“It is beginning to feel like a culture war,” says Ian Katz, editor of BBC2’s Newsnight and formerly deputy editor of the Guardian. The “attritional decline” in trust that he has witnessed during his 25 years in journalism has accelerated sharply over the past few years, he says. Now, when Newsnight sends reporters and producers to cover the Grenfell protests or June’s van attack near Finsbury Park mosque, they are met with “extraordinary levels of hostility and suspicion”.

“At Grenfell, a lot of the reaction crystallised around the idea of an establishment plot to minimise the extent of the catastrophe,” Katz explains. “There was an elision of a whole series of things into the Grenfell disaster, including the perception that the media had failed to give Corbyn a fair crack. That hostility has become a proxy for wider, inchoate anger with the establishment in general and the press in particular.”

He’s talking about a new article of faith on the political left: that, in its attitudes to Corbyn, the media inadvertently revealed the truth about themselves. Instead of supporting Labour’s new leader, goes the narrative, liberal newspapers such as the Guardian and Observer, along with “state broadcaster” the BBC, set out to destroy him. When Corbyn did better than expected in the 2017 general election, this proved that the media were unequivocally wrong and the Corbynites were right. Questions of a journalistic duty to examine, or the separation of news and comment, or even basing your coverage reasonably on the past performance of platforms similar to Corbyn’s, were by the by. So was the point that Corbyn did not actually win the election. No matter – the liberal press had betrayed its readers and the MSM (mainstream media) had got it wrong. [Continue reading…]

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The manipulative tricks tech companies use to capture your attention

 

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Reporters reveal stories of online harassment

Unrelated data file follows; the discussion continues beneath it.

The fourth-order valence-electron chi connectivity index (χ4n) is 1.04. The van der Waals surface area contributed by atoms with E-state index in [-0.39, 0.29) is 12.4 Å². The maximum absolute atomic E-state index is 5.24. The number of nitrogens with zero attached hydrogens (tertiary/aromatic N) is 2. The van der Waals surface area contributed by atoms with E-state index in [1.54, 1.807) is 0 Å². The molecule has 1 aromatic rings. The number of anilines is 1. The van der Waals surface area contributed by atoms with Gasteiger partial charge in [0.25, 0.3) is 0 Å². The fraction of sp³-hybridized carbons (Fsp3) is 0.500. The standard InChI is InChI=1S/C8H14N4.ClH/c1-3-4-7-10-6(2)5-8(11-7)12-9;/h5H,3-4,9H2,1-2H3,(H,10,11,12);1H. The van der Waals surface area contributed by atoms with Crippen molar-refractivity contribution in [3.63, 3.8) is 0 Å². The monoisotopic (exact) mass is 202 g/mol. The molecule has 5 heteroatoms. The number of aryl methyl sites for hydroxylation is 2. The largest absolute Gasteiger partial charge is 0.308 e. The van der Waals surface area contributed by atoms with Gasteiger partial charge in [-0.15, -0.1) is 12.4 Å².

Carlett Spike and Pete Vernon write: Journalists have always faced angry feedback from those who don’t agree with their work. But modern internet culture, combined with a vitriolic political environment, has exposed reporters to a new level of scrutiny and harassment.

No known tallies exist on the scope of the online abuse, but the rise of President Donald Trump, fueled by an ever-loyal, often-threatening social media horde, has brought the issue of virtual harassment to the fore. And the line between online threats and real-world safety concerns is increasingly blurred.

The effects of this trend extend beyond discomfort, influencing the news itself. CJR spoke with journalists who acknowledge that they have started to think twice before taking a stance that could be controversial, and they occasionally opt not to publish anything rather than deal with the abuse. [Continue reading…]

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Does doom and gloom convince anyone about climate change?

Erika Engelhaupt writes: A couple of weeks ago, an article in New York magazine laid out a horrific scenario of global warming. The photo at the top summed up the tone: A fossilized human skull, jaw gaping beneath aviator sunglasses, hovered over a caption warning that people could be “cooked to death from both inside and out” in a hotter climate.